Vague or missing requirements are a frequent source of delay when planning and managing testing and result in system defects and omissions, difficulties estimating test effort, and precious time spent getting clarity. In this article, Clare Roberts shares insights from recent projects, including checklists for spotting gaps in requirements and suggestions for prevention.
Do Your IT Projects Suffer from Requirements Clarity Issues?
A common cause of IT project time and cost overrun is the impact of requirements issues on systems, where the expected system behavior is not clear. Software testing is based on the underlying "oracle assumption," a practice in which testers routinely predict the behavior of the system being tested based on written requirements, old systems, or business representatives. However, the oracle assumption sometimes breaks down due to project pressures or system complexities. Common issues that occur with requirements include:
- They are too vague and open to interpretation or contain insufficient detail for creation of the required tests.
- They contain gaps where system behavior is unspecified.
- They lack clarity about exactly which requirements are to be delivered in the release to be tested.
- Decisions made about requirements in earlier stages (e.g., clarifications obtained by developers) are not stored centrally and not passed on to later phases, including testing.
Specific examples of requirements issues include lack of exception handling, including recovery actions for data load failures; dealing with incomplete input data; and handling special cases in calculations.
It is well known, yet frequently underestimated, that the later in the project that issues are uncovered, the longer and more expensive they are to resolve. This is due to the increased amount of rework required to correct defects, which involves more people with each completed step in the development process. Surprisingly, late discovery of issues happens even on projects that are following a lifecycle with signed-off requirements and change-control processes. In my experience, the larger and longer the project, more significant the issues uncovered late in the cycle become.
You may wonder how much impact requirements issues have on a project. Here is an example from two large systems that I worked on recently:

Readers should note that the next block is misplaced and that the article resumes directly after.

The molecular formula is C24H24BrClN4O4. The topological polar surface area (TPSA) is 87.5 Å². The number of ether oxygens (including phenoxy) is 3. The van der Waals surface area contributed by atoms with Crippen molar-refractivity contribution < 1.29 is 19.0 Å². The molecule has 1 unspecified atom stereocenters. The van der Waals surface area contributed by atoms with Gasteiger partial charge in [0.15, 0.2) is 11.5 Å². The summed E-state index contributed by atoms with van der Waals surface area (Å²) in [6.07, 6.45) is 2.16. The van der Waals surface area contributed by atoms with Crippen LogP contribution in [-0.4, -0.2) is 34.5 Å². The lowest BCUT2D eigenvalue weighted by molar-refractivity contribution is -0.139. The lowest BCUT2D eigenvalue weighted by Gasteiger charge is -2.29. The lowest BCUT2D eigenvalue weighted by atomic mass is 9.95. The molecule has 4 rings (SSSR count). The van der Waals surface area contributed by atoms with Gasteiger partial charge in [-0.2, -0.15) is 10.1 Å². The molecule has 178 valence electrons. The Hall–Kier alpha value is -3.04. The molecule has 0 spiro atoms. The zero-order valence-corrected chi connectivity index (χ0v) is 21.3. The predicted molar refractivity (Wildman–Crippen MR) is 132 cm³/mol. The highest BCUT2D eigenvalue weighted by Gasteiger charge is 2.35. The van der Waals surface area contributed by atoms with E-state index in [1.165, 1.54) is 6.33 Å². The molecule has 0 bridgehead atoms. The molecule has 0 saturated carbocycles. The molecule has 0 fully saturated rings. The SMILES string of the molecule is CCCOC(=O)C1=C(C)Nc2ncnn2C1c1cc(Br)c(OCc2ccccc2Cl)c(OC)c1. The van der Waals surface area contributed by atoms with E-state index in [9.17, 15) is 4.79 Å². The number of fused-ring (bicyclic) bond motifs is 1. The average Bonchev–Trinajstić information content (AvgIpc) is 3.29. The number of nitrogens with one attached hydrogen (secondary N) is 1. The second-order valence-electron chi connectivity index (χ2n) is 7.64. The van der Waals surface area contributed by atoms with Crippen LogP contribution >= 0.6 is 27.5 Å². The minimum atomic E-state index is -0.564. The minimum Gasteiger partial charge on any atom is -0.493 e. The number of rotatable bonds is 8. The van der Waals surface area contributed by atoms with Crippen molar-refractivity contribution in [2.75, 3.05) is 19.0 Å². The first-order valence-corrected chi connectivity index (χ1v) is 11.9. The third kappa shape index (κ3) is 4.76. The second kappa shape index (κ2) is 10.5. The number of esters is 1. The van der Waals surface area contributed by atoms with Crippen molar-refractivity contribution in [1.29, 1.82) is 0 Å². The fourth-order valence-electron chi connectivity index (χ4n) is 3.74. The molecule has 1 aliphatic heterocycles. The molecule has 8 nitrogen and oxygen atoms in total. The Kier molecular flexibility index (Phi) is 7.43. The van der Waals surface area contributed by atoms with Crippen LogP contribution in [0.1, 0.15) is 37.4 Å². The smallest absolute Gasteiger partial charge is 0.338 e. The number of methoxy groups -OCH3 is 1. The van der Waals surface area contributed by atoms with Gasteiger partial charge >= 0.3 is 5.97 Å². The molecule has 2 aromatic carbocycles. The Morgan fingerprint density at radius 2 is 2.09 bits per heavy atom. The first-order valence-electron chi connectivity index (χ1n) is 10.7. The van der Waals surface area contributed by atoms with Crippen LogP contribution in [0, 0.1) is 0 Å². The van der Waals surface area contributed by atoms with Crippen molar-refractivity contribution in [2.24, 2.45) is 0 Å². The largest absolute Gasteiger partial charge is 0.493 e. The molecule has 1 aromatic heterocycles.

- Ten percent of the issues found during acceptance testing were related to requirements.
- Those issues alone took the project over 1000 man-days to resolve.
- The other 90 percent of UAT (User Acceptance Tests) issues, as well as all of the system-testing issues, also had to be resolved, which created a huge impact on overall timescales.
- The requirements issues on a second system were quicker to resolve, but there were more, resulting in an approximate 300-man-day impact.
Requirements Issues Found During Acceptance Test
The impact that this can have on the project timescales can be considerable and includes:
- An increase in the effort spent getting clarifications
- An increase in the effort spent investigating, fixing, and retesting resulting defects
- An increase in the number of test-fix-retest cycles needed
- Resources tied up in rework and taken away from other tasks
You could argue that finding these gaps is exactly what testing is for. However, initial project plans created based on the amount of testing effort required in the above examples would be thrown out as unrealistic.
What Can be Done to Address Requirements Issues?
Prevention of extensive requirements issues in the above examples would have been desirable. Even if the preventative measures were only 50% effective, they could have saved 150 to 500 man-days' effort in the example projects.
So what could be done to prevent requirements issues? Projects in the example above use a modified waterfall software development methodology, which includes documented requirements and some document reviews. However, some of the reasons that the requirements issues were not caught earlier include:
- There were no requirement content checklists available to reviewers. These help to confirm completeness of the requirements by giving pointers to requirement content rather than structure, to help prevent key areas being missed.
- Testers and end-users did not always get the opportunity